E-Car: is it real glory?

Coming back down to earth, so to speak, if you say Musk you immediately think of Tesla , but neither the name (a tribute to Nikola, pioneer of the electric motor) nor the prototype of the car are his. The company was founded in 2003 by Martin Eberhard and Marc Tarpenning. Musk invests almost seven million dollars in it and begins his climb that will end with the ousting of the others. The gigantic obstacle, for a car with more acceleration than a Ferrari and originally made up of 80 percent batteries (now they are a third of the total weight), is to dissipate the heat produced without causing them to explode. The first model, the Roadster, costs 100 thousand dollars, with 400 kilometers of autonomy. It generates good press, but little turnover. In 2012 the Model S arrives, a sedan that travels almost 500 kilometers and has a double trunk because the engine is the size of a watermelon and fits between the rear wheels. Other details: falcon wing doors (immensely more complex than gull wing ones because once raised they regroup above the roof). An operating system that is updated remotely, like that of cell phones. The reckless promise of being able to recharge it for free at Tesla stations. Motor Trend unanimously named it Car of the Year. Then Consumer Reports gave it 99 out of 100, the highest score in its history. Fearing they could not beat it, Daimler Benz and Toyota bought shares of the company (10 and 2.5 percent).

Musk at the presentation of the Model 

“The Unified Field”

In 2015 the Model X, an SUV, was released. The following year, Musk acquired SolarCity , America’s first solar panel installer. And the Gigafactory in Nevada, the largest electric battery factory in the world, comes into operation . What biographer Vance calls “Musk’s unified field theory” is now taking shape. That is: “Tesla produces battery packs that SolarCity can then sell to end customers. SolarCity supplies solar panels to Tesla charging stations, allowing them to offer customers free charging. New Model S buyers often choose to convert to the ‘Musk lifestyle’ and install solar panels on the roof of their home.”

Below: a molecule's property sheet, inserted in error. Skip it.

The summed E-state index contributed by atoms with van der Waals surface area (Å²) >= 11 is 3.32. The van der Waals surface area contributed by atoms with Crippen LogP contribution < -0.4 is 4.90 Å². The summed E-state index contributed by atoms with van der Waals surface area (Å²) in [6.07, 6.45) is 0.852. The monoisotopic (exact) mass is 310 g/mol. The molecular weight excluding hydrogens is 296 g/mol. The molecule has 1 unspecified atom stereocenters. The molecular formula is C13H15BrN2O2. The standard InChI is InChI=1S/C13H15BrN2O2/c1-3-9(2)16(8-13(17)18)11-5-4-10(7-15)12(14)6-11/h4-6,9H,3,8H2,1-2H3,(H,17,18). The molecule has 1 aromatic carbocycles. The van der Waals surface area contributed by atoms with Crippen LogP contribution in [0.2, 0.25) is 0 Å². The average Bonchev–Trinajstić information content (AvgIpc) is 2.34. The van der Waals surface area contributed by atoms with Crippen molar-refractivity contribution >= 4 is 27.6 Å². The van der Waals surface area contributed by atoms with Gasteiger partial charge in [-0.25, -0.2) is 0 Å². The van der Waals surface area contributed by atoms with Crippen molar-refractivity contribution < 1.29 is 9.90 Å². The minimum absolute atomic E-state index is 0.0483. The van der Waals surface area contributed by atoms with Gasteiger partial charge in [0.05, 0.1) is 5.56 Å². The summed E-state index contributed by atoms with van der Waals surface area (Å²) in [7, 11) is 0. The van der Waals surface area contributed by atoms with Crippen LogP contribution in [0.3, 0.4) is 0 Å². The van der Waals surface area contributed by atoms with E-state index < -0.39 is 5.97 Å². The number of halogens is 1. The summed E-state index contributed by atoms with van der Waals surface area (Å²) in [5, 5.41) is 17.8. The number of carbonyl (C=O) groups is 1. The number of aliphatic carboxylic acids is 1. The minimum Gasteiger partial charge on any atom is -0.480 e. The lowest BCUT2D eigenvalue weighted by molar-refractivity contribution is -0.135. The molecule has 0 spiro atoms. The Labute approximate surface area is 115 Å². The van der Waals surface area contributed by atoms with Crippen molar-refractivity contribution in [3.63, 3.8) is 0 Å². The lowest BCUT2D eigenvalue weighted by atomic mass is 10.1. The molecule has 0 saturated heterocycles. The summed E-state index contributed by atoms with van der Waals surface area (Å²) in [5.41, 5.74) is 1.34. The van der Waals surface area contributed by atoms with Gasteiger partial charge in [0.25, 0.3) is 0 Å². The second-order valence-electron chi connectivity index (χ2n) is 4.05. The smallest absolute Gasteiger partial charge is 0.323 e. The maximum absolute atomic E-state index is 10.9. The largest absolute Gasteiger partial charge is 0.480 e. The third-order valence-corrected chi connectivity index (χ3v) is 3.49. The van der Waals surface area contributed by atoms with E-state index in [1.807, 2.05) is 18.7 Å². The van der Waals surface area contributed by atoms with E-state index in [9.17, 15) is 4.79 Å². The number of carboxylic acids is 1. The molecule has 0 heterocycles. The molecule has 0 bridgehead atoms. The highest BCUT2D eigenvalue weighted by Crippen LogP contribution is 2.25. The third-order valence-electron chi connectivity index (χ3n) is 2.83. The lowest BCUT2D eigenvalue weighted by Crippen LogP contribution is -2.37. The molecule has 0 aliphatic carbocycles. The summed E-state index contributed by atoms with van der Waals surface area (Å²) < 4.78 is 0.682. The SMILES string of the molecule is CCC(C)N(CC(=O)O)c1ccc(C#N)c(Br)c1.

Everything, at least in his head, holds together. The Model 3 (which, if the brand hadn’t already been registered by Ford, he wanted to call E so he could say that the acronym for the three models was SEX) is the $35,000 sedan with which Musk wants to conquer the global middle class environmentally warned. The enthusiasm for the first 500 thousand bookings is buried by a perfect storm of production bad luck. Delays. Failures. And at least two major market recalls of the previous model. Short sellers, investors who specialize in short-selling shares of companies whose failure they predict, smell blood. Tesla becomes the most shorted stock in the world. Musk fights like a lion. He buys his own shares with 25 million of his money to increase their value. He argues via social media with the attackers. It resists.

But there are those who say no

Among the speculators convinced that the man is a bluff is Aaron Greenspan . Graduated in economics, he lives in San Francisco developing software and investing in the stock market, including Tesla with profit. He agrees to talk to me after reading a 138-page complaint he filed against Musk. He says: “Tesla is the biggest financial scam ever, the astonishing results of which exist only in the stories of its CEO. For starters: how many cars does it sell? Nobody knows because the company talks about ‘deliveries and not ‘sales’ And he makes the money, mostly, by selling green credits to other petrol or diesel car companies.” In reality, sales numbers exist. While it is true that Tesla has collected over 350 million dollars by selling credits to those who, by law, had to repay for the pollution produced (not to mention the other 295 million pocketed in two years, again as credits for zero-emission vehicles in return for a free battery replacement project that never started). The lead that is least convincing to Greenspan is that of alleged mental instability: “Smoking a joint live on the radio was not an accident, but a perfectly successful PR maneuver. Until a few days before, everyone was talking about his grotesque accusation ( ‘paedophile’) to a British rescuer from that team of Thai kids trapped in a cave. A joint was enough to make her disappear from the news!”.